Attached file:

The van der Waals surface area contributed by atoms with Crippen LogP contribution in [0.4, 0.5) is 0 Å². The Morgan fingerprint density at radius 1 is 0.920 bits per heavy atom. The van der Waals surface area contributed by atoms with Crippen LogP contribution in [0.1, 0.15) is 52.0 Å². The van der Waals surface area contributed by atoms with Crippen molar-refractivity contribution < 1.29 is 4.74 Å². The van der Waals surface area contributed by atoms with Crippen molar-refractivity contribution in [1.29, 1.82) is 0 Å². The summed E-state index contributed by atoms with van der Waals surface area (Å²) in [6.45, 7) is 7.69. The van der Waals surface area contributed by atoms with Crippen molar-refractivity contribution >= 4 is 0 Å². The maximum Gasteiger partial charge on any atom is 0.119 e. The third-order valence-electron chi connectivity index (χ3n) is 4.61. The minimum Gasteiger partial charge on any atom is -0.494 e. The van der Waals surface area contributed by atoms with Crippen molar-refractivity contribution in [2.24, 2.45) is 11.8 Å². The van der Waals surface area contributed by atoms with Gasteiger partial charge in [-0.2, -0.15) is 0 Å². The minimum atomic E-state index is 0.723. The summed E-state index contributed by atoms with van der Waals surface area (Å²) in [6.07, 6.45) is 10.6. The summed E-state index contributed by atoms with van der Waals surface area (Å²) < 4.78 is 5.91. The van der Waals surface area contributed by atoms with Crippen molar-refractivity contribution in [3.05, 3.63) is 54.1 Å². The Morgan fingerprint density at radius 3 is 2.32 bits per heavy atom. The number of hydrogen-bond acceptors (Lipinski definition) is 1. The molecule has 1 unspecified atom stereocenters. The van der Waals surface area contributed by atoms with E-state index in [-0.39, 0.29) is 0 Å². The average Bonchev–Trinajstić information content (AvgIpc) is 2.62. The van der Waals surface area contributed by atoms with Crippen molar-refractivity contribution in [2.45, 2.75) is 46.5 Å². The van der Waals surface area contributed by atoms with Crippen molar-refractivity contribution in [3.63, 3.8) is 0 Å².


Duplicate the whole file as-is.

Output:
The van der Waals surface area contributed by atoms with Crippen LogP contribution in [0.4, 0.5) is 0 Å². The Morgan fingerprint density at radius 1 is 0.920 bits per heavy atom. The van der Waals surface area contributed by atoms with Crippen LogP contribution in [0.1, 0.15) is 52.0 Å². The van der Waals surface area contributed by atoms with Crippen molar-refractivity contribution < 1.29 is 4.74 Å². The van der Waals surface area contributed by atoms with Crippen molar-refractivity contribution in [1.29, 1.82) is 0 Å². The summed E-state index contributed by atoms with van der Waals surface area (Å²) in [6.45, 7) is 7.69. The van der Waals surface area contributed by atoms with Crippen molar-refractivity contribution >= 4 is 0 Å². The maximum Gasteiger partial charge on any atom is 0.119 e. The third-order valence-electron chi connectivity index (χ3n) is 4.61. The minimum Gasteiger partial charge on any atom is -0.494 e. The van der Waals surface area contributed by atoms with Crippen molar-refractivity contribution in [2.24, 2.45) is 11.8 Å². The van der Waals surface area contributed by atoms with Gasteiger partial charge in [-0.2, -0.15) is 0 Å². The minimum atomic E-state index is 0.723. The summed E-state index contributed by atoms with van der Waals surface area (Å²) in [6.07, 6.45) is 10.6. The summed E-state index contributed by atoms with van der Waals surface area (Å²) < 4.78 is 5.91. The van der Waals surface area contributed by atoms with Crippen molar-refractivity contribution in [3.05, 3.63) is 54.1 Å². The Morgan fingerprint density at radius 3 is 2.32 bits per heavy atom. The number of hydrogen-bond acceptors (Lipinski definition) is 1. The molecule has 1 unspecified atom stereocenters. The van der Waals surface area contributed by atoms with E-state index in [-0.39, 0.29) is 0 Å². The average Bonchev–Trinajstić information content (AvgIpc) is 2.62. The van der Waals surface area contributed by atoms with Crippen molar-refractivity contribution in [2.45, 2.75) is 46.5 Å². The van der Waals surface area contributed by atoms with Crippen molar-refractivity contribution in [3.63, 3.8) is 0 Å².